Thursday, November 13, 2014

Staying Young With Taekwondo

I recently had the honor of competing in the World Taekwondo Poomsae Championships as a member of the U.S. National Team.  Since I'm 68, I competed in what's known as the Master 4 Division, for athletes 66 and older.  And although I was fortunate enough to come home with a bronze medal, I marveled at the abilities of athletes my age and older whose talents were very much off the chart.  I'm talking about performances that would make your average 25-year-old jealous.
   A case in point in Grandmaster Lee Moon Ho of France, who took the silver medal in the Master 4 Division, finishing just one one-hundredth of a point out of first place.  A 9th-degree black belt, Grandmaster Lee has been a dominant force in Taekwondo for most of his life.  Early in his career he won 12 national titles in his native Korea; he served as coach of the Korean National Team at the 1st World Championships in 1973; and he was coach of the French National Team at the Seoul Olympics in 1988.
   Grandmaster Lee's Taekwondo resume is long and impressive, but what's most important to readers of this blog is that he remains an active and world-class competitor.  At a time when most people his age have retired to the couch and a TV remote, he maintains a level of fitness that goes hand in hand with the Taekwondo Life.  As evidence, I offer this snapshot taken outside the competition hall at the recent World Championships held in Aguascalientes, Mexico.  Grandmaster Lee was just loosening up a bit . . . with jaw-dropping sidekicks that you might expect only of athletes 40 or 50 years his junior.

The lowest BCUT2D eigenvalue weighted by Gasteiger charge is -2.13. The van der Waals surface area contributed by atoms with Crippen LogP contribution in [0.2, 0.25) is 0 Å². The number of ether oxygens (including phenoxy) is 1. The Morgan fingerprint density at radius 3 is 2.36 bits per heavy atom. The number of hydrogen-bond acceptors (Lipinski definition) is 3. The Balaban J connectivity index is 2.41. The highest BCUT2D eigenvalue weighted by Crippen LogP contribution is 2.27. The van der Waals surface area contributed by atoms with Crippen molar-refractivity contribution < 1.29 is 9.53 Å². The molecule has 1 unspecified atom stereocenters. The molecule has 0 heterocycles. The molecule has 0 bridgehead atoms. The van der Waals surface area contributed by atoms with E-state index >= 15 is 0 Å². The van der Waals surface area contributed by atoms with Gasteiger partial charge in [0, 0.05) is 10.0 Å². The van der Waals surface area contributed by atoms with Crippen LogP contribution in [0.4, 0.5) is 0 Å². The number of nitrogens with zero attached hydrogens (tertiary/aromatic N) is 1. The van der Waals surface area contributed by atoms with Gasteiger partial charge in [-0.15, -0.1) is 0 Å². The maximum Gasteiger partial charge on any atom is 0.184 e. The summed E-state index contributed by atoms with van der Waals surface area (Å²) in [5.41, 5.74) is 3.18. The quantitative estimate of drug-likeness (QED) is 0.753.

Grandmaster Lee Moon Ho practices his sidekick during an outdoor session at the recent World Taekwondo Poomsae Championships in Aguascalientes, Mexico.

   Now ask yourself what accounts for Grandmaster Lee's exceptional capabilities.  Is it luck?  Is it wishful thinking?  Is it a side benefit of getting older?  No, no, and no.  The secret to this athlete's success is no secret: hard work that never stops.  Taekwondo consistently challenges the mind and the body, and if you are faithful to the art, you discover that Taekwondo quite simply helps keep you young.  Yes, exercise in general will help keep you feeling better; but the powerful mind/body connection that Taekwondo emphasizes can have a remarkable influence on senior health.
   By the way, Grandmaster Lee wasn't the only star performer at the recent World Championships.  Numerous athletes aged 50 and older turned in world-class performances.  Some athletes won medals; most did not.  But everyone in attendance was a champion in terms of dedication to Taekwondo, and every senior athlete at the World Championships could serve as an inspiration to you whether you're just beginning to study Taekwondo or are wondering how long you can continue training.
   You should consider hanging Grandmaster Lee's photo where you train.  Let it serve as a reminder that when the mind and body work together, as they do in Taekwondo, you can be far younger than your years.
   You're not too old to begin studying Taekwondo, and it's not too late to "unretire."  Put the power of Taekwondo on your side.
   Good luck, and good training.